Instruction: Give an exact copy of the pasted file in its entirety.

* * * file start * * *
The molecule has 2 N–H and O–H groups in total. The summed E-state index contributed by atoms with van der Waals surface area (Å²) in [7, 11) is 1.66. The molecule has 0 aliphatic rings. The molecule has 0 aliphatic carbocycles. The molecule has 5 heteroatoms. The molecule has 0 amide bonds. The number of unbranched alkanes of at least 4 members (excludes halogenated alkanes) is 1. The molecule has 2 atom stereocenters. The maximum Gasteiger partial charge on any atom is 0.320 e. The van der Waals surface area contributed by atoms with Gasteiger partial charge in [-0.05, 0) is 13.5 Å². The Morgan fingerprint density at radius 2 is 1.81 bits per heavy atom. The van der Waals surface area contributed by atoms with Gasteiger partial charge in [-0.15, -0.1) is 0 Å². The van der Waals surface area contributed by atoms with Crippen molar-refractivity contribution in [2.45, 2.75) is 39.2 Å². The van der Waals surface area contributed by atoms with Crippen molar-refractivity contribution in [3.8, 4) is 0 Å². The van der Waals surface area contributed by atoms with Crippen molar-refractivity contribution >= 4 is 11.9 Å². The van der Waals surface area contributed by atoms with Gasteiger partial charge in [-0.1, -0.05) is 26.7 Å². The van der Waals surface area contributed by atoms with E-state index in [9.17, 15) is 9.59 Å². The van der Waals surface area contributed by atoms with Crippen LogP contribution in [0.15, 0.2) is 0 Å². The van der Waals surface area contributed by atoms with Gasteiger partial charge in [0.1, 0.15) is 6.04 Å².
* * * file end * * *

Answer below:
The molecule has 2 N–H and O–H groups in total. The summed E-state index contributed by atoms with van der Waals surface area (Å²) in [7, 11) is 1.66. The molecule has 0 aliphatic rings. The molecule has 0 aliphatic carbocycles. The molecule has 5 heteroatoms. The molecule has 0 amide bonds. The number of unbranched alkanes of at least 4 members (excludes halogenated alkanes) is 1. The molecule has 2 atom stereocenters. The maximum Gasteiger partial charge on any atom is 0.320 e. The van der Waals surface area contributed by atoms with Gasteiger partial charge in [-0.05, 0) is 13.5 Å². The Morgan fingerprint density at radius 2 is 1.81 bits per heavy atom. The van der Waals surface area contributed by atoms with Gasteiger partial charge in [-0.15, -0.1) is 0 Å². The van der Waals surface area contributed by atoms with Crippen molar-refractivity contribution in [2.45, 2.75) is 39.2 Å². The van der Waals surface area contributed by atoms with Crippen molar-refractivity contribution in [3.8, 4) is 0 Å². The van der Waals surface area contributed by atoms with Crippen molar-refractivity contribution >= 4 is 11.9 Å². The van der Waals surface area contributed by atoms with Gasteiger partial charge in [-0.1, -0.05) is 26.7 Å². The van der Waals surface area contributed by atoms with E-state index in [9.17, 15) is 9.59 Å². The van der Waals surface area contributed by atoms with Crippen LogP contribution in [0.15, 0.2) is 0 Å². The van der Waals surface area contributed by atoms with Gasteiger partial charge in [0.1, 0.15) is 6.04 Å².